Cloudian: On acquiring Infinity Storage, multi-cloud and machine learning
To say it has been a busy few weeks for object storage provider Cloudian would be an understatement. The company has pocketed $125 million in funding, issued its most recent product update, and touted a record year with particular growth in Europe cited.
With the latter in mind, the company today announced it had acquired Infinity Storage. The Milan-based company focuses on software-defined file storage and had previously partnered extensively with Cloudian prior to acquisition. The company’s name may not be obvious to those except long-term industry watchers – “they’re technologists, not marketers and salespeople”, as Cloudian CMO Jon Toor puts it – but their kudos cannot be doubted, with founder Caterina Falchi an inventor of WORM (write once, read many) technology.
Toor explains the rationale behind the move. “Two things became clear,” he tells CloudTech. “One is their technology was completely complementary with ours, zero overlap – there was a very nice point of intersection because they have supported the S3 instance for some years now – it was really clean from that perspective. The other thing was they had a very similar culture. They’re technologists that really strive to product a best in class solution, and very focused on making sure it meets all customer expectations.”
The continued rise of object storage is naturally a subject dear to Toor’s heart – and one which can be expanded on at some length. The benefits – inclusion of metadata, API accessibility, scalability – are known, but it’s what’s on the horizon that piques particular interest.
Multi-cloud, as regular readers of this publication will be aware, is being taken up by more and more companies, and vendors – never ones to miss an opportunity – are putting the term everywhere in their marketing materials. Cloudian is no different; but this one is genuine. Through a single API, users can access storage assets both on-premise and in public clouds, including Microsoft, Google and AWS.
“There’s been a huge interest in this, and it’s driven by all the usual suspects,” explains Toor. “One driver is people just want to have flexibility. Different clouds have different APIs. The second thing is the clouds are competing. They’ve all got different strengths, and people will want to use Microsoft for one thing, Google for something else, Amazon for something else, and the reality is the IT guy inside the organisation doesn’t really have any control over what the people in the company are doing.”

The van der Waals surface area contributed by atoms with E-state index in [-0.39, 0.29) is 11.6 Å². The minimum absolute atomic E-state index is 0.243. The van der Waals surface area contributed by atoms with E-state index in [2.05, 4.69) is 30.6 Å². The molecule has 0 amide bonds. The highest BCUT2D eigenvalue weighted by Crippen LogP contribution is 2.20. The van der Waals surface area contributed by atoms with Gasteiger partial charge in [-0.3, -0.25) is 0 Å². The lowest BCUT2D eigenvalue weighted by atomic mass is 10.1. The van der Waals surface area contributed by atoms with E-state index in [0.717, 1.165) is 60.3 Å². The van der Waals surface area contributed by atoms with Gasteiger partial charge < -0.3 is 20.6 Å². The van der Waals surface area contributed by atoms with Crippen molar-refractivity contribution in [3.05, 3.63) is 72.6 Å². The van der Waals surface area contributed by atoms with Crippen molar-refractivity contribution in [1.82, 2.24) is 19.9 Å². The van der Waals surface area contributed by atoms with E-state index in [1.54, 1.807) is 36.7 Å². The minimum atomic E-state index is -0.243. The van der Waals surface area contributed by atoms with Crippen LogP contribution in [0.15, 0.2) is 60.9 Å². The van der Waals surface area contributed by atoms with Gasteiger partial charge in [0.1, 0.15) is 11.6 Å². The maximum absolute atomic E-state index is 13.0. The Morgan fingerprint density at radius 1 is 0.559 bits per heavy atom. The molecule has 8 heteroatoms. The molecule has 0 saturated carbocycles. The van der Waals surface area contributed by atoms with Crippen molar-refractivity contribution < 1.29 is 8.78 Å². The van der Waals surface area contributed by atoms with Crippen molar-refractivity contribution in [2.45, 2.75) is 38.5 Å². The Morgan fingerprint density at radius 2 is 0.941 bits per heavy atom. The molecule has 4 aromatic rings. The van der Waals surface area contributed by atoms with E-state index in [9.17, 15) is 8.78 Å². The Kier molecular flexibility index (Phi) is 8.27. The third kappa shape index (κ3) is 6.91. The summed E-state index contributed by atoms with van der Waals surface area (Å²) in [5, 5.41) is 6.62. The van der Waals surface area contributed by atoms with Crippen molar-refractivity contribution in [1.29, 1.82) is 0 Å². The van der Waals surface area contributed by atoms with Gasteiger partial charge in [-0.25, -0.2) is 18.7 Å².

An example Toor gave was around a Cloudian customer in the industrial IoT space. All of the company’s software is written for S3, but there was also a requirement for Azure in certain scenarios. By running a controller in Azure and providing a fully compatible S3 interface into the Azure environment, the problem was solved.
Machine learning, if it’s possible, is even more of a buzzword than multi-cloud. With even the flimsiest chat applications offering ML capabilities according to the willing, it shows the one direction the industry is heading. Having data sat in silos being accessed every so often just won’t cut it anymore, whichever profession you are in. Another customer of Cloudian’s is WGBH, a Boston-based TV station, which is moving its archive from tape and hard disk drives – estimated access time 24-72 hours – to object storage.
Here’s where the benefits of attached metadata come in. “What companies want to do is learn from the data – they want to be able to analyse the data and benefit from it, and it’s very hard to do if that data is sitting on a shelf,” says Toor. “You need it to be sitting there with real-time access – preferably something that is cloud-integrated so you can also use tools in the cloud to help you learn about that data.
“You want to be able to analyse the data and then record the product of that analysis in some way that makes sense.”
The Infinity Storage team has entirely joined Cloudian, and for Toor it marks another step in what he says is a very interesting time for unstructured data. “Traditional file storage, traditional unstructured data storage has been around for 30 years now, and there really hasn’t been a lot of innovation in the space during that 30 years,” he says. “Enterprises are facing a scale problem, collecting massive amounts of unstructured data in the form of videos, image, archiving… across the board. A self-driving car, for example, can generate a petabyte of data every year just on the basis of observing the road conditions around it.
“For Cloudian and our customers, [Infinity] adds files services to our object storage environment. Customers can consolidate all unstructured data types, files and objects to a single limitlessly scalable pool where they can manage everything as one," Toor adds.
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